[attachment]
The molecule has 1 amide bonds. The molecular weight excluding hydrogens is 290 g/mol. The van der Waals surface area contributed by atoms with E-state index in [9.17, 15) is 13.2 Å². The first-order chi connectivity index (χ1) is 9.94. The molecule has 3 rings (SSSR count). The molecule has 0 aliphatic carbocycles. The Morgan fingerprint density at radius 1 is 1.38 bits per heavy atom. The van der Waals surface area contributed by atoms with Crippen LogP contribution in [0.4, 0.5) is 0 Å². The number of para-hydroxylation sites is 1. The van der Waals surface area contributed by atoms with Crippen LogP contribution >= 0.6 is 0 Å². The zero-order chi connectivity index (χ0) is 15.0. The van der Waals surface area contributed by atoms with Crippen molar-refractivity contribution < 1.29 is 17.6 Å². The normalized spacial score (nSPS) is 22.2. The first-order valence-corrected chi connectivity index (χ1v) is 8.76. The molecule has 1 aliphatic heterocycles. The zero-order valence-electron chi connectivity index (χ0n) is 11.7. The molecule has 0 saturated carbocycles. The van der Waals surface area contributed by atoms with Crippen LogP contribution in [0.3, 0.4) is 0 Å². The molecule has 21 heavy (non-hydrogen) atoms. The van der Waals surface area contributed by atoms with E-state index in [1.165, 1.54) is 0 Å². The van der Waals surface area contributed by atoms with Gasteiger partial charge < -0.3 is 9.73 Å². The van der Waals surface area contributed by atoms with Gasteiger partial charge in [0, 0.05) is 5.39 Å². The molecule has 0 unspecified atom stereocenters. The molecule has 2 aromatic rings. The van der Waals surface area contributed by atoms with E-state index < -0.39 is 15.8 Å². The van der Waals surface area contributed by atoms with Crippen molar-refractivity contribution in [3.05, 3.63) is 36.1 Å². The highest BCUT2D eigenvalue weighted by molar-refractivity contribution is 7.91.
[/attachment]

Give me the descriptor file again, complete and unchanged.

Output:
The molecule has 1 amide bonds. The molecular weight excluding hydrogens is 290 g/mol. The van der Waals surface area contributed by atoms with E-state index in [9.17, 15) is 13.2 Å². The first-order chi connectivity index (χ1) is 9.94. The molecule has 3 rings (SSSR count). The molecule has 0 aliphatic carbocycles. The Morgan fingerprint density at radius 1 is 1.38 bits per heavy atom. The van der Waals surface area contributed by atoms with Crippen LogP contribution in [0.4, 0.5) is 0 Å². The number of para-hydroxylation sites is 1. The van der Waals surface area contributed by atoms with Crippen LogP contribution >= 0.6 is 0 Å². The zero-order chi connectivity index (χ0) is 15.0. The van der Waals surface area contributed by atoms with Crippen molar-refractivity contribution < 1.29 is 17.6 Å². The normalized spacial score (nSPS) is 22.2. The first-order valence-corrected chi connectivity index (χ1v) is 8.76. The molecule has 1 aliphatic heterocycles. The zero-order valence-electron chi connectivity index (χ0n) is 11.7. The molecule has 0 saturated carbocycles. The van der Waals surface area contributed by atoms with Crippen LogP contribution in [0.3, 0.4) is 0 Å². The molecule has 21 heavy (non-hydrogen) atoms. The van der Waals surface area contributed by atoms with E-state index in [1.165, 1.54) is 0 Å². The van der Waals surface area contributed by atoms with Gasteiger partial charge < -0.3 is 9.73 Å². The van der Waals surface area contributed by atoms with Gasteiger partial charge in [0, 0.05) is 5.39 Å². The molecule has 0 unspecified atom stereocenters. The molecule has 2 aromatic rings. The van der Waals surface area contributed by atoms with E-state index < -0.39 is 15.8 Å². The van der Waals surface area contributed by atoms with Crippen molar-refractivity contribution in [3.05, 3.63) is 36.1 Å². The highest BCUT2D eigenvalue weighted by molar-refractivity contribution is 7.91.